The Fertility Show, Manchester Central, 24-25 March 2018
Page URL:

Fly gene clue to sexual behaviour

6 June 2005
Appeared in BioNews 311

Tweaking a single gene alters the courtship behaviour of fruit flies, a new Austrian study shows. By altering a gene called 'fruitless' (fru), the researchers, based at the Institute of Molecular Biotechnology in Vienna, bred female flies that courted other females. But altering the same gene in male flies produced insects that showed no interest in mating with flies of either sex, say the scientists, who published their findings in the journal Cell. The team stress that the factors influencing a fly's sexual behaviour are very different to those involved in human sexuality. However, the study does show that a single gene can have a dramatic effect on behaviour.

It seems that the fru gene produces two different proteins, one specific to male flies and the other to females. In two papers, the scientists report that the fru gene sets up the fly brain to produce male courtship behaviour - a series of tapping and tilting movements. Female fruit flies do not normally court at all. But female flies genetically altered to produce the male fru protein displayed the same courtship behaviour towards other females. In contrast, male flies bred to make the female fru protein did not court other flies at all.

The experiments suggest that 'switch genes' - like fru - could 'hard-wire' some fly behaviour, by switching other genes on and off. Lead author Barry Dickson said the results were 'very surprising', adding 'we have shown that a single gene in the fruit fly is sufficient to determine all aspects of the flies' sexual orientation and behaviour'. However, he also cautioned that 'in the case of humans, we know our sexual behaviours are not irreversibly set by our genes, but that doesn't mean the genes have no influence'. US biochemist Michael Weiss praised the study, saying 'the whole field of the genetic roots of behaviour is moved forward tremendously by this work'. He added that 'hopefully this will take the discussion about sexual preferences out of the realm of morality and put it in the realm of science'.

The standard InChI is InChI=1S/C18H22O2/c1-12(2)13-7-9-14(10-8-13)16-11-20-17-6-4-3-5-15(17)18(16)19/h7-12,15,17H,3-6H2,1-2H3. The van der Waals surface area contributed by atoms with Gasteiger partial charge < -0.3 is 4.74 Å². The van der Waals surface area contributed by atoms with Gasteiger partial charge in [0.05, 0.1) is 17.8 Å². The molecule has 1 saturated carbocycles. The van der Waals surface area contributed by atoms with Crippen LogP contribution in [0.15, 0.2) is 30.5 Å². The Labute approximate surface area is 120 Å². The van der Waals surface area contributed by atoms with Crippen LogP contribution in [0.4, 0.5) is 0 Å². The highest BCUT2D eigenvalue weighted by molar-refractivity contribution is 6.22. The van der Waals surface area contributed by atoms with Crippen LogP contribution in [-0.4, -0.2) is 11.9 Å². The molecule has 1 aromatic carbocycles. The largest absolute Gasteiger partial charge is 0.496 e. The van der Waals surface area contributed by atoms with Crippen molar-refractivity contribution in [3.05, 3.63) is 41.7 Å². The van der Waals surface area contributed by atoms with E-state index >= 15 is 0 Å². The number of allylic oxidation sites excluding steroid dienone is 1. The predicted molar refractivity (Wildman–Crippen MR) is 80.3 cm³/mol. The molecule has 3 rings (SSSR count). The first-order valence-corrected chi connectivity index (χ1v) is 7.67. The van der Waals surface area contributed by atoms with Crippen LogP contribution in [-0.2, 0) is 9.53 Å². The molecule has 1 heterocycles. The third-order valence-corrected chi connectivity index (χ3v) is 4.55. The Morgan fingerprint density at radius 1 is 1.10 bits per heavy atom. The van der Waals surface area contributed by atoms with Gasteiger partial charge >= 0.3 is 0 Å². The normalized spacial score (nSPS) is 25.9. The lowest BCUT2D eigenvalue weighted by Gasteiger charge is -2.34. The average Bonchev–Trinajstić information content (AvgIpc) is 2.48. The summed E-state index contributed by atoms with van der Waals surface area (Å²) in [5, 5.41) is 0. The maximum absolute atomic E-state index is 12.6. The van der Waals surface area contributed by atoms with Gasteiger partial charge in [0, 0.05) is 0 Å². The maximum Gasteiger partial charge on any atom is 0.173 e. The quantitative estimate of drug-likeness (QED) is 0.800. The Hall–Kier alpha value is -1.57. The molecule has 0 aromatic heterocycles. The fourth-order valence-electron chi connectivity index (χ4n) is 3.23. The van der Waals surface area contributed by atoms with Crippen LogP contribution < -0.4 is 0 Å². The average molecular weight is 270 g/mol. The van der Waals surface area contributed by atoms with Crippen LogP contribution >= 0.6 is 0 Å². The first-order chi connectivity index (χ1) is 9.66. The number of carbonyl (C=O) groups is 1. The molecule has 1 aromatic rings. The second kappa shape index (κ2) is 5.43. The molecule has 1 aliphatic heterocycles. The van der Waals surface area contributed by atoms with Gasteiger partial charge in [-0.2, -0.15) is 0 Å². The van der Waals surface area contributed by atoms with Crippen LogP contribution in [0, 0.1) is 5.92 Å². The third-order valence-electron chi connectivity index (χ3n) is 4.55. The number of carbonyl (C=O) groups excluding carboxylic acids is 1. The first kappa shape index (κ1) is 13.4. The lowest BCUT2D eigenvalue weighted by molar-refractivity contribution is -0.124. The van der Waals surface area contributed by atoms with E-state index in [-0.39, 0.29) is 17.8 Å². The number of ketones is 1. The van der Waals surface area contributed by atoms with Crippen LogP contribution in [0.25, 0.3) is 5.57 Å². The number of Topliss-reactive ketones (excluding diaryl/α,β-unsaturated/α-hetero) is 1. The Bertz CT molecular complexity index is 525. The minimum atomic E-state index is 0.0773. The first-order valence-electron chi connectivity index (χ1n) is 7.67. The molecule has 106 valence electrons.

Fruitflies tap in to their gay side
Nature News |  2 June 2005
Sexuality determined by nature or nurture? Fruit fly gives the answer
The Independent |  5 June 2005
Spliced Gene Determines Objects of Flies' Desire
Science |  3 June 2005
12 July 2010 - by Rosemary Paxman 
Geneticists claim that female mice can be turned 'lesbian' by a single gene deletion...
31 January 2005 - by BioNews 
US scientists have identified several different stretches of human DNA which could contain genes that influence male sexuality. The team, based at the University of Illinois, say that multiple genes interacting with environmental influences are the most likely explanation for differences in sexual orientation. The results, based on a scan...
18 October 2004 - by Dr Jess Buxton 
Gay genes' have been in the news again this week. An Italian team of researchers has attempted to explain how such genes could be passed on from one generation to the next. The answer, it seems, is that the female relatives of gay men tend to have more children than...
13 October 2004 - by BioNews 
Genetic factors that influence homosexuality in men might also affect the number of children borne by their female relatives, Italian scientists claim. A new survey suggests that although gay men may have fewer children than heterosexual men, their mothers and maternal aunts have more children than those of men who...
26 April 1999 - by BioNews 
A study investigating the genetic basis of homosexuality has failed to support research published six years ago suggesting the existence of a 'gay gene'. A team of scientists led by Dean Hamer, an American Aids researcher, caused controversy in 1993 when it published results of a study claiming to have...
26 April 1999 - by Juliet Tizzard 
It's official: there is no such thing as a gene for homosexuality. Well, sort of. A number of articles in last week's press reported on new research from the University of Western Ontario that failed to demonstrate a link between a gene on the X chromosome and homosexuality in men...
Log in to add a Comment.

By posting a comment you agree to abide by the BioNews terms and conditions

Syndicate this story - click here to enquire about using this story.